In 1925, he opened a much larger clinic in Nakano, Tokyo and began travelling all over Japan to spread the word about Reiki. The need for healing after the earthquake continued for many years and the Japanese government recognised him with the Kun San To award for meritorious service to others.
He trained many others, several of whom eventually becamse teachers themselves.
How Reiki spread to the West
One of the teachers that Sensei Usui trained was Dr Chujiro Hayashi who founded his own Reiki clinic in Tokyo. Later, in 1935, Mrs Hawayo Takata, a young Japanese-American woman from Hawaii appeared at Hayashi’s clinic, not knowing that her powerful healing journey with Reiki would be pivotal in shaping the course of Reiki, helping it to spread from the rather secretive society of Japan and into the West where it would, eventually, spread like wildfire.
Takata was born on December 24th, 1900 on the island of Kauai, Hawaii, and as she grew up, she began working on the sugar-cane plantations. She eventually married the accountant on one of the plantations, and after she gave birth to two children, her husband died in 1930. Takata had to work very hard to provide for her children and after five years she developed a lung condition and abdominal pains and had a nervous breakdown. One of her sisters died soon thereafter, and she travelled to Japan to visit her parents and seek help for her health.
She first went to a regular medical hospital but then decided to try a different approach. She eventually went to Dr. Hayashi’s clinic where she received two treatments a day. After four months she was completely healed and tests at a regular hospital confirmed it. She was very happy to be healed and wanted to learn Reiki to maintain her health when back in Hawaii.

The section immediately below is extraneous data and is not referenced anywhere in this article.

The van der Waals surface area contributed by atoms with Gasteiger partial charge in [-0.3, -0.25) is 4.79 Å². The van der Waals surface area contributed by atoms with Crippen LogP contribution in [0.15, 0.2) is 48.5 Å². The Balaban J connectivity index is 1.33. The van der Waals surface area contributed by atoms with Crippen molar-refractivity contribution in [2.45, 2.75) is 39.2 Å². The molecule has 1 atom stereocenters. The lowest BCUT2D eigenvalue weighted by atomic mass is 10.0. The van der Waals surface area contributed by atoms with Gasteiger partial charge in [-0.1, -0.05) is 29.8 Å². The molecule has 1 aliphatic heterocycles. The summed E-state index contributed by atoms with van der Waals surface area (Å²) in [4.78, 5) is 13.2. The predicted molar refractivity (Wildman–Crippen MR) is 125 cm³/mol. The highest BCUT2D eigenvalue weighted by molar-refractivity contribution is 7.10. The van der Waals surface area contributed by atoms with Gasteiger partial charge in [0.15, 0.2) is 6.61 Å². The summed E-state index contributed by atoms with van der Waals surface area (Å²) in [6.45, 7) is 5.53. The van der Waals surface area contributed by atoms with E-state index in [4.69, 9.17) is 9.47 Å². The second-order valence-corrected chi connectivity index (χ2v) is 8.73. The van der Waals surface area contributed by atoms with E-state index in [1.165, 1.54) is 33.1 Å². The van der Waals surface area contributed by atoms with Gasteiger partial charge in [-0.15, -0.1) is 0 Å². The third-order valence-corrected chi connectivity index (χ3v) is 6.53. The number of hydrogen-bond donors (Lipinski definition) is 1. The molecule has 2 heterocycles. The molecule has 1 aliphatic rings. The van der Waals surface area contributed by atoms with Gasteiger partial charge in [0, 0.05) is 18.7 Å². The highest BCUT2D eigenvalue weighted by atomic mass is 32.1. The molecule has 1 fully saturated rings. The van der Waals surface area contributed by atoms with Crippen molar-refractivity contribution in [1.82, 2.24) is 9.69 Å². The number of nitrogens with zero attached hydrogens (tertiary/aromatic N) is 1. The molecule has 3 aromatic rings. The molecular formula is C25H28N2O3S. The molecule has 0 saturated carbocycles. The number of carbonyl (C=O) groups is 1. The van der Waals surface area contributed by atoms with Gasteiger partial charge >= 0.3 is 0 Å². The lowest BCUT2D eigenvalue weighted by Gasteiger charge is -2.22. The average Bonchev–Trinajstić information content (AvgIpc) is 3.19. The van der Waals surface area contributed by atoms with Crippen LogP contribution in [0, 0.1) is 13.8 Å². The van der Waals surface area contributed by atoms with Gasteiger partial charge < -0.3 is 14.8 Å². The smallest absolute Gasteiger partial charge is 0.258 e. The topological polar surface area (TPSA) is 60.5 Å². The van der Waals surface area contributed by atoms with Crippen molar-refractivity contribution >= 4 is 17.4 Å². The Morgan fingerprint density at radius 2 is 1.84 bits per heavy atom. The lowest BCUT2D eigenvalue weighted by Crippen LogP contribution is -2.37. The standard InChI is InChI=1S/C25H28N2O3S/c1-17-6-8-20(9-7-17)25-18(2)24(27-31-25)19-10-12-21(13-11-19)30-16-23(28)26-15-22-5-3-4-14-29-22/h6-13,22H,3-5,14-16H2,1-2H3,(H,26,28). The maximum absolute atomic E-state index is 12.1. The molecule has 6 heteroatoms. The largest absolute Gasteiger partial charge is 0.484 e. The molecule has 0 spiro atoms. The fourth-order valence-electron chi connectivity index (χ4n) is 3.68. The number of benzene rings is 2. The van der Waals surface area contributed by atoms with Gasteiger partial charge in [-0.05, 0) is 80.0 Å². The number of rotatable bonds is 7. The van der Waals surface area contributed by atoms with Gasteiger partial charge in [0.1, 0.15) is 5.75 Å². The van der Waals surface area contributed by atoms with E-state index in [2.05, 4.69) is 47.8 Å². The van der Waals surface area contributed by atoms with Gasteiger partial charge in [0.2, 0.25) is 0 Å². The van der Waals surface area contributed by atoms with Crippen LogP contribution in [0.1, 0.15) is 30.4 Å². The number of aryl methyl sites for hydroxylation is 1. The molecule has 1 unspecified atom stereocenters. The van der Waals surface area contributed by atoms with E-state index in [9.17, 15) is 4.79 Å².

She received Reiki treatments at the clinic and was finally healed. Takata learned Reiki herself and began practising it in the USA. In 1938 Takata was initiated by Hayashi as a Reiki master. Dr Hayashi died in 1941, just before the war with America. Takata fortunately escaped the incarceration of Japanese-Americans that occurred during World War Two, and Reiki was safeguarded.
Takata established a clinic near Hilo, Hawaii and also another one in Honolulu. She gave treatments and also trained students to Okuden, which she called Level II. She became a well-known healer and travelled to the U.S mainland and to other parts of the world, teaching and giving treatments. In 1970, she trained others in the Shinpiden, or master level, as she began to call it, giving rise to different lineages of masters to the present time.
Today Reiki still exists in Japan, as well as in the West, and is represented by many different Reiki associations.
The methods of teaching and emphasis on different uses of Reiki vary between Alliance, Independent and Radiance schools, and from Reiki master to Reiki master.
The differences are superficial because there is only one Reiki.
Honouring Sensei Usui
Someone who studies hard and works assiduously to improve body and mind for the sake of becoming a better person is called a man of Great Spirit. People who use that Great Spirit for a social purpose, that is, to teach the right way to many people and do collective good, are called teachers. Sensei Usui was one such teacher. He taught the Reiki of the Universe. Countless people asked him to teach them the great way of Reiki and to heal them.
Taken from the memorial to Usui’s virtue. Saihoji Temple, Tokyo